The 2.25 billion cups of coffee consumed across the world every day results in an estimated quarter on a million tonnes of wet, used (also known as ‘spent’) coffee grounds each year. Typically spent coffee grounds are dumped into general waste and sent to landfill where they emit methane upon breaking down, contributing to global warming. However, adding coffee grounds to your compost bin rather than general waste, or sending them directly into the land (and soil) rather than landfill, has an opposite, positive environmental effect.

Composting coffee grounds helps to add nitrogen to your compost pile and maintain the conditions required for organic matter to break down effectively. Coffee grounds can also be placed straight into the soil as a natural fertilizer that improves soil quality and feeds plants fond of acidic soil – including veg such as carrots, radishes and cucumbers, and flowers such as azaleas and hydrangeas. They also nourish microorganisms beneficial to plant growth, as well as attracting helpful earthworms, whilst keeping slugs and snails away.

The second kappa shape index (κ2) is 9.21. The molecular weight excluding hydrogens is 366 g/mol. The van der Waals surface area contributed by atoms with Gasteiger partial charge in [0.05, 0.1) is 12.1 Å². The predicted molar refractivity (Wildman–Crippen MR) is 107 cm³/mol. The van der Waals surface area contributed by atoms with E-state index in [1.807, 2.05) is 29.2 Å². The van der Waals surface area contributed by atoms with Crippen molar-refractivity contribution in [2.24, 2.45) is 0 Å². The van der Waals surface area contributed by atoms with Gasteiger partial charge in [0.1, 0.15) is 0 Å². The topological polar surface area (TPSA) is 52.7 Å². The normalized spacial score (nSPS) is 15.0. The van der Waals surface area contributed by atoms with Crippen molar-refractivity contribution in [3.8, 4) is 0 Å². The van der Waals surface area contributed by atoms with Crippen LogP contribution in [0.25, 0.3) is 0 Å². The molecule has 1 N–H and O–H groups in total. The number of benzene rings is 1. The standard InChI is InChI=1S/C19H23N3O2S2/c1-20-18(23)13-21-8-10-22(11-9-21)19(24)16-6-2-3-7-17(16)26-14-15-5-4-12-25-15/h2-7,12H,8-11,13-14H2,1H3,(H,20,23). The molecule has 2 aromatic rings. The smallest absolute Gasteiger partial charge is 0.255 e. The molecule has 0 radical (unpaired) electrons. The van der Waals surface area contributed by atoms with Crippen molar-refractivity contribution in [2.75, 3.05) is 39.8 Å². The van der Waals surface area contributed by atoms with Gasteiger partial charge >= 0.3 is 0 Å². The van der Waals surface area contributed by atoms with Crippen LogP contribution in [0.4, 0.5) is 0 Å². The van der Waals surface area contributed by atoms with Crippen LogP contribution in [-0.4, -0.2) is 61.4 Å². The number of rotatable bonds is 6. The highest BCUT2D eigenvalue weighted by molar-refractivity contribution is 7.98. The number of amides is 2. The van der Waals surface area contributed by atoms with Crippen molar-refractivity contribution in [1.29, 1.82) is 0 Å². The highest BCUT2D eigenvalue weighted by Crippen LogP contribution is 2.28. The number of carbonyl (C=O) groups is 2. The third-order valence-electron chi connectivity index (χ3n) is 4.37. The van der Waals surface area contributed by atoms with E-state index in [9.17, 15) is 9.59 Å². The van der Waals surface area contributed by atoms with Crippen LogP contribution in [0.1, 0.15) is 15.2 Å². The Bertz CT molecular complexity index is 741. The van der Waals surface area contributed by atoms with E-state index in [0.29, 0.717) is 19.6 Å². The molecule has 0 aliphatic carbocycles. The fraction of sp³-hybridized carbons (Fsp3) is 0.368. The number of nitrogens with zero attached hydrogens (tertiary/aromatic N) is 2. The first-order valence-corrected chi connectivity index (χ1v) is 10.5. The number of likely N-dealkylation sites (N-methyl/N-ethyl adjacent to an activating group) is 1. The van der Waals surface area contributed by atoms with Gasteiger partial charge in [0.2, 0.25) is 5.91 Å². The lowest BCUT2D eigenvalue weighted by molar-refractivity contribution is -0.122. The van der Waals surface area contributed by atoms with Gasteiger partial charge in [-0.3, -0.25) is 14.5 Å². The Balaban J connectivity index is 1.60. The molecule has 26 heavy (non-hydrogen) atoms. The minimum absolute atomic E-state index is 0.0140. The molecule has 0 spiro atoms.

Using coffee grounds in the garden (houseplants and window boxes count too!) is a great use for the volume of waste generated by at home coffee production. On a larger scale, coffee recycling solutions include bio-bean – the world’s largest coffee recycling company, collecting thousands of tonnes of spent coffee grounds from businesses of every size which can be processed and upcycled into sustainable bio-products for industry and consumers. Both small-scale, at home, and larger, industry-wide, solutions are necessary for a circular economy.

Photo credits: Horticulture Magazine

 

We hope this guide provides you with lots of easy tips and ideas for making your coffee habits as climate conscious as possible. Make sure you’re following us on Instagram and subscribed to our monthly newsletter, The Gathering, for more sustainability content as we work to become the UK’s first zero-waste catering company. And give our friends Two Chimps Coffee a follow too! And if you’re interested in having Social Pantry cater your event, wedding or workplace, please get in touch with our team!